Cannabinoids are known to affect cognitive function and to trigger or worsen psychiatric symptoms and disorders. This review aims at providing a comprehensive outline of the existing literature on the acute effects of cannabinoids on these domains. Recent and relevant evidence shows that cannabinoid intake acutely affects several basal cognitive domains such as learning, memory, and attention. As well, clear acute impairing effects on decision-making, sensitivity to reward, and inhibition are consistently reported, whereas evidence on compromised working memory and problem solving is less solid. Cannabinoid consumption leads to euphoria, relaxation, and increased sociability but can also trigger undesirable effects such as psychotic symptoms/disorders, anxiety and panic, dysphoria, and negative affect in both clinical and non-clinical samples. Δ9‐tetrahydrocannabinol (THC) seems the main culprit for these acute impairments, while evidence supporting potential protective effects of cannabidiol (CBD) is mixed but continues to grow. Dose and THC:CBD ratio, frequency and chronicity of use, pre-existing vulnerability, and demographic/psychosocial factors may moderate these effects. High-potency cannabis (“skunk”) and synthetic cannabinoids (“spice”) have stronger adverse effects and are more dangerous. The existing literature is limited by heterogeneity in terms of populations investigated, compounds and doses administered, and route of administration. More research on high-potency and synthetic compounds, less explored domains, and the role of CBD is needed. This review provides crucial insights on the acute effects of cannabinoids on cognition and mental health that may have important clinical, social, and legal implications.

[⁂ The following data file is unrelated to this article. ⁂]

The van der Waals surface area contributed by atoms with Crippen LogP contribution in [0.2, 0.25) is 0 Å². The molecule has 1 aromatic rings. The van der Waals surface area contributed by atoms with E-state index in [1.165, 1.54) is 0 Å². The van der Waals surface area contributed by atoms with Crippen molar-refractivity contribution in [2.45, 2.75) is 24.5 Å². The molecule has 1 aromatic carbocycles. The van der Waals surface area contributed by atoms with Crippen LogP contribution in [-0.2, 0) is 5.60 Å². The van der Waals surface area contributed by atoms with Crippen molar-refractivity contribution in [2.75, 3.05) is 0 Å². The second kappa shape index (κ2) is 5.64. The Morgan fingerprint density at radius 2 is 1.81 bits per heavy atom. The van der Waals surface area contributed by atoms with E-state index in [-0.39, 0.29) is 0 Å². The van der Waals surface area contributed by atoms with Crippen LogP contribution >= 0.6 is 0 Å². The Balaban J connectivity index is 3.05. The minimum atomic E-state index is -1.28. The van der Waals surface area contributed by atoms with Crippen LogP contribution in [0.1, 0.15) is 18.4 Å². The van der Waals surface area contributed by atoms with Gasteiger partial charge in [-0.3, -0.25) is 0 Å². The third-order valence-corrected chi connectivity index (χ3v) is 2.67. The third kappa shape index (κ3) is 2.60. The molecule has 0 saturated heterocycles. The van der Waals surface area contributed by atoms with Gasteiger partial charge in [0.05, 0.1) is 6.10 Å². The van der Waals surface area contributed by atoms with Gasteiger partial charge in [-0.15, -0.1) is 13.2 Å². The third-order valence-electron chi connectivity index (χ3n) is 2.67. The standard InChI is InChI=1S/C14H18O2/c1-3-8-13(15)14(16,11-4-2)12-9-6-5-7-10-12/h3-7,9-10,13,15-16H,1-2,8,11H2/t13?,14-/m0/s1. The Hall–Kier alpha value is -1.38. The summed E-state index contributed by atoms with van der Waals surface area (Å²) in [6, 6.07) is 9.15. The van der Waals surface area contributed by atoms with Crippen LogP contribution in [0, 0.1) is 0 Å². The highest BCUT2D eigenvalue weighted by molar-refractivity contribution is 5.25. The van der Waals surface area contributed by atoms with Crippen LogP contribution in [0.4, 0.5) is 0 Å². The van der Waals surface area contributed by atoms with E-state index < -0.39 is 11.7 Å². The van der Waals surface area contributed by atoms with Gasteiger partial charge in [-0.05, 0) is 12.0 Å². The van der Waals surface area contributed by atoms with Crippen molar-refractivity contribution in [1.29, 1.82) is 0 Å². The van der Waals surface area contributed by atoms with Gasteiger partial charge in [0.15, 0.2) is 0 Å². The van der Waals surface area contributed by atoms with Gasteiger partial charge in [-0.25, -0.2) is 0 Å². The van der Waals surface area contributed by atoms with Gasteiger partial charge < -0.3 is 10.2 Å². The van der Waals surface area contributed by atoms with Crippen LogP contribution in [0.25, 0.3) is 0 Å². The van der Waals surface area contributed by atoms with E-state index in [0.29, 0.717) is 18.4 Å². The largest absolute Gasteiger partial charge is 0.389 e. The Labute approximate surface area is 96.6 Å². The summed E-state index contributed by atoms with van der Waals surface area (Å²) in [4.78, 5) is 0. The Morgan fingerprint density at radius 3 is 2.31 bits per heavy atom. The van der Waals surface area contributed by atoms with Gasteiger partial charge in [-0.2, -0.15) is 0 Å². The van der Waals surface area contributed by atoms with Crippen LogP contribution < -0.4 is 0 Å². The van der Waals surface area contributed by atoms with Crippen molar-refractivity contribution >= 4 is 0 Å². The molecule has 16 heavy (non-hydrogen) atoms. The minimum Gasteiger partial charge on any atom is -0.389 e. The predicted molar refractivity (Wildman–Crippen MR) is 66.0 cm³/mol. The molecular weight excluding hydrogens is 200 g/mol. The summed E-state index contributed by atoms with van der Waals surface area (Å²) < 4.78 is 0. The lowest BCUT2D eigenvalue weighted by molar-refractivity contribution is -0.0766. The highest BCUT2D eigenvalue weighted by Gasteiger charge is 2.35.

The use of cannabinoids for both recreational and medicinal purposes is unceasingly increasing, raising concerns about their acute and long-term effects on human health 1,2. In particular, both occasional and frequent cannabinoid intake has been associated with altered cognitive performance and the development or worsening of psychiatric symptoms 1. However, there seem to be differences in impairments between acute and chronic use 3. Besides physical symptoms (such as conjunctival hyperaemia, xerostomia, increased appetite, tachycardia, and elevated blood pressure), acute cannabinoid intake can produce substantial neuropsychiatric effects that are seen during and shortly after the peak of active metabolites in the bloodstream 1,4,5. Although natural cannabis contains more than 100 phytocannabinoids, its effects are mainly attributed to Δ9-tetrahydrocannabinol (THC), a high-affinity cannabinoid receptors partial-agonist 6,7. Another important cannabinoid is cannabidiol (CBD), a compound that seems to have the ability to counteract psychotic symptoms and cognitive impairment associated with cannabis use, also possibly having anxiolytic properties 8-11. Thus, the acute effects of cannabis mainly depend on the concentrations of THC and CBD as well as on the THC:CBD ratio 4,12-14. In recent years, high-potency cannabis – known as “skunk” – has increasingly taken over the market 15,16. Skunk typically presents with THC concentrations of 12-18% and virtually no CBD 17. Hence, its use is associated with more adverse effects than a typical marijuana/hashish joint and may be especially harmful to mental health 15. Besides, there is a growing diffusion of synthetic cannabinoids (SCs), which became popular as “legal highs” under brand names such as “Spice” and “K2” 9,18. Hundreds of different types of SCs have been isolated worldwide 9. Notably, these compounds have extra ingredients (preservatives, additives, fatty acids, amides, esters, benzodiazepines, and O-desmethyltramadol) that are added purposely to induce greater psychoactive effect and as masking agents 19-21. SCs generally have more potent effects than THC 6,7,18, with an earlier onset and peak as well as a shorter duration 22. The acute effects produced by cannabinoids also depend on other factors such as the route of administration (with edibles producing delayed but stronger and longer-lasting effects than smoked cannabinoids), the individual susceptibility to single components, and previous use habits with the subsequent development of tolerance 5,12,13,23. Over the decades, a substantial body of evidence documenting the acute psychoactive effects of cannabinoids has accumulated. With the aim of providing a well-rounded understanding of the complex interplay between cannabinoids and brain physiopathology, in this review we will synthesise the literature available on how their intake acutely impacts cognitive function and increases the risk of psychiatric symptoms and disorders.